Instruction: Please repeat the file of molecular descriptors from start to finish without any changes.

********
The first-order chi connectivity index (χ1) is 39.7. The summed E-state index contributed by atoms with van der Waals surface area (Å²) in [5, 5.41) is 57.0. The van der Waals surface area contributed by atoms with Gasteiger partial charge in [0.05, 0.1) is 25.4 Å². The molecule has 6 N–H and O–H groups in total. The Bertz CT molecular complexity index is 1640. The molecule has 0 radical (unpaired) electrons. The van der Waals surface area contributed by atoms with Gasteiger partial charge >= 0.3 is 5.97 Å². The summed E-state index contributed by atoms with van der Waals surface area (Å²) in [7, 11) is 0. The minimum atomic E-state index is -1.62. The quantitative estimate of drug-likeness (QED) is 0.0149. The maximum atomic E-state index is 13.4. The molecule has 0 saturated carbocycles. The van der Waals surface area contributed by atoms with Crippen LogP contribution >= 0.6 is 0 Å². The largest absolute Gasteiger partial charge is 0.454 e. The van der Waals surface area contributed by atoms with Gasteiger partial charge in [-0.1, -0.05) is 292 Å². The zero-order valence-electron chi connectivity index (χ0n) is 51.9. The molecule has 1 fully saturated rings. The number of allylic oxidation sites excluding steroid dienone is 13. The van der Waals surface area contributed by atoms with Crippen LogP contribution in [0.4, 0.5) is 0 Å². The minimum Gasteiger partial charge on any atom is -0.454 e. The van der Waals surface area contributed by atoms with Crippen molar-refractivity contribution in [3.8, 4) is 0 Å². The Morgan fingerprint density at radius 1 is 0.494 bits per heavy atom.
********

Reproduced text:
The first-order chi connectivity index (χ1) is 39.7. The summed E-state index contributed by atoms with van der Waals surface area (Å²) in [5, 5.41) is 57.0. The van der Waals surface area contributed by atoms with Gasteiger partial charge in [0.05, 0.1) is 25.4 Å². The molecule has 6 N–H and O–H groups in total. The Bertz CT molecular complexity index is 1640. The molecule has 0 radical (unpaired) electrons. The van der Waals surface area contributed by atoms with Gasteiger partial charge >= 0.3 is 5.97 Å². The summed E-state index contributed by atoms with van der Waals surface area (Å²) in [7, 11) is 0. The minimum atomic E-state index is -1.62. The quantitative estimate of drug-likeness (QED) is 0.0149. The maximum atomic E-state index is 13.4. The molecule has 0 saturated carbocycles. The van der Waals surface area contributed by atoms with Crippen LogP contribution >= 0.6 is 0 Å². The largest absolute Gasteiger partial charge is 0.454 e. The van der Waals surface area contributed by atoms with Gasteiger partial charge in [-0.1, -0.05) is 292 Å². The zero-order valence-electron chi connectivity index (χ0n) is 51.9. The molecule has 1 fully saturated rings. The number of allylic oxidation sites excluding steroid dienone is 13. The van der Waals surface area contributed by atoms with Crippen LogP contribution in [0.4, 0.5) is 0 Å². The minimum Gasteiger partial charge on any atom is -0.454 e. The van der Waals surface area contributed by atoms with Crippen molar-refractivity contribution in [3.8, 4) is 0 Å². The Morgan fingerprint density at radius 1 is 0.494 bits per heavy atom.